When you lose a loved one, his or her memorial may be the only space you can visit and receive a sense of closure. Memorial appearance and condition are certainly of great concern to cemetery caretakers and family members of the deceased. Bronze, granite, and marble are some of the most popular materials used to make gravestones, cremation urns, and other monuments that honor the dead. Though bronze and granite are extraordinarily resilient and resistant to environmental conditions, the finishes and coatings that protect them may not be as impermeable. In this guide, we provide a general overview of headstone resurfacing. With this information, you can confidently take the best course of action to restore your loved one’s final resting place to its former glory.

Memorials made of bronze can be refinished. Memorials made of either granite and marble can also be resurfaced.

Resurfacing Bronze

By using a bronze refinishing kit, you can give your loved one’s grave marker a brand-new shine. Bronze develops a patina over time due to oxidation. Although this weathered sheen lends to the antique appeal that is revered by many people, bronze headstones can be preserved to maintain the polished, elegant look that so many families appreciate. Enjoy professional results by removing all oil, dirt, and paint from the surface of the bronze memorial. Invest in specialty cleaners to carefully remove the patina or paint from your bronze memorial marker before refinishing.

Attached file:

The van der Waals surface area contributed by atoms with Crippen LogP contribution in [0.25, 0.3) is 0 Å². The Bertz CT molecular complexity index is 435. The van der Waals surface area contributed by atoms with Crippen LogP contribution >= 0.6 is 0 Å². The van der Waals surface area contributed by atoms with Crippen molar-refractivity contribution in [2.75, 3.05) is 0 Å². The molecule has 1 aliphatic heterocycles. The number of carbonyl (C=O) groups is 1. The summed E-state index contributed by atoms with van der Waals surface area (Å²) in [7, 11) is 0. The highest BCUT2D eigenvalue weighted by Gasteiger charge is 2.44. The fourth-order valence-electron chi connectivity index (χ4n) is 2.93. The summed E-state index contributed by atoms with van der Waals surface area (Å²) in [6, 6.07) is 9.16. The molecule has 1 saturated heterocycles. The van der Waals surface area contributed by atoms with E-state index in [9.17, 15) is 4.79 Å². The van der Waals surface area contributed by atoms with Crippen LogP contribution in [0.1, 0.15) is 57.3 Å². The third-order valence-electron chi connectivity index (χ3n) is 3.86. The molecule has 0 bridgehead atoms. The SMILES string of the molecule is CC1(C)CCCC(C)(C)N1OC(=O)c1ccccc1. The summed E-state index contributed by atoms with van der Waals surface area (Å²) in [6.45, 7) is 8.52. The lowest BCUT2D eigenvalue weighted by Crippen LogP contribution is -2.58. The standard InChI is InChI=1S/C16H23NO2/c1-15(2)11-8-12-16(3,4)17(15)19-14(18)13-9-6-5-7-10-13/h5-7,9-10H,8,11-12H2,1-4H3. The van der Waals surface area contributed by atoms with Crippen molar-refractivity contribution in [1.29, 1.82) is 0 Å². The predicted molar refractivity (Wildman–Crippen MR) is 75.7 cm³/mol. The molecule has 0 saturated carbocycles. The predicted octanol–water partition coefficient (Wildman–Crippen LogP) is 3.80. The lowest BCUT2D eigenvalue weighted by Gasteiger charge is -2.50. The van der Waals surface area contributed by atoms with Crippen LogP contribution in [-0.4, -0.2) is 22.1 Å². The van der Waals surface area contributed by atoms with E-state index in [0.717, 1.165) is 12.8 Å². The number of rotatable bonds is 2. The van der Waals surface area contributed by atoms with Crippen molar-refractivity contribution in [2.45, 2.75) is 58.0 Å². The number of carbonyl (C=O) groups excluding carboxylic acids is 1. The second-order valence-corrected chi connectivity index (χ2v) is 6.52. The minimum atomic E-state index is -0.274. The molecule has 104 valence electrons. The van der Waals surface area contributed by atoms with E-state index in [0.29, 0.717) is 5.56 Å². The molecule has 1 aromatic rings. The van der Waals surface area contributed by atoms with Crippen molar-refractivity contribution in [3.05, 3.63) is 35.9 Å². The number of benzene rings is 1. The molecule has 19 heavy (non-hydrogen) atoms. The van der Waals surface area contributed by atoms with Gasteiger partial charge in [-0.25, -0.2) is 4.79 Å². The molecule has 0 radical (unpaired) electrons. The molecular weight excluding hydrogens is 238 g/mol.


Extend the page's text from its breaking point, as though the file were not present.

Resurfacing Stone

Stone was all raw at one point in history, so nothing gets in the way of stone being cut, polished, and engraved once again. Granite resurfacing can be a messy process, but the results will leave you with a grave marker that looks just as beautiful as the day it was shipped to the cemetery. Granite is mechanically resurfaced with the help of diamond abrasives and water that produce a smooth and consistent finish void of bumps or ridges. Cemeteries usually have strict rules and regulations regarding headstone rubbing, because it can flake away tiny granules off from the gravesite surface and fade the inscription. We recommend that you consult a stonemason or memorial specialist before you decide to resurface the monument of a loved one’s final resting place.

There are also specially formulated cleaning solutions that remove dirt, environmental pollution, and stains resulting from biological soils such as mold, mildew, lichen, and algae. Resurfacing a headstone is no small task. In the event that your loved one’s headstone requires professional resurfacing, there are a variety of businesses that specialize in resurfacing headstone materials with meticulous care and precision. Some businesses can change the high polish of a bronze to an oil-rubbed bronze or a mirror finish to a satin finish, while others can perform raised lettering on granite or marble headstones.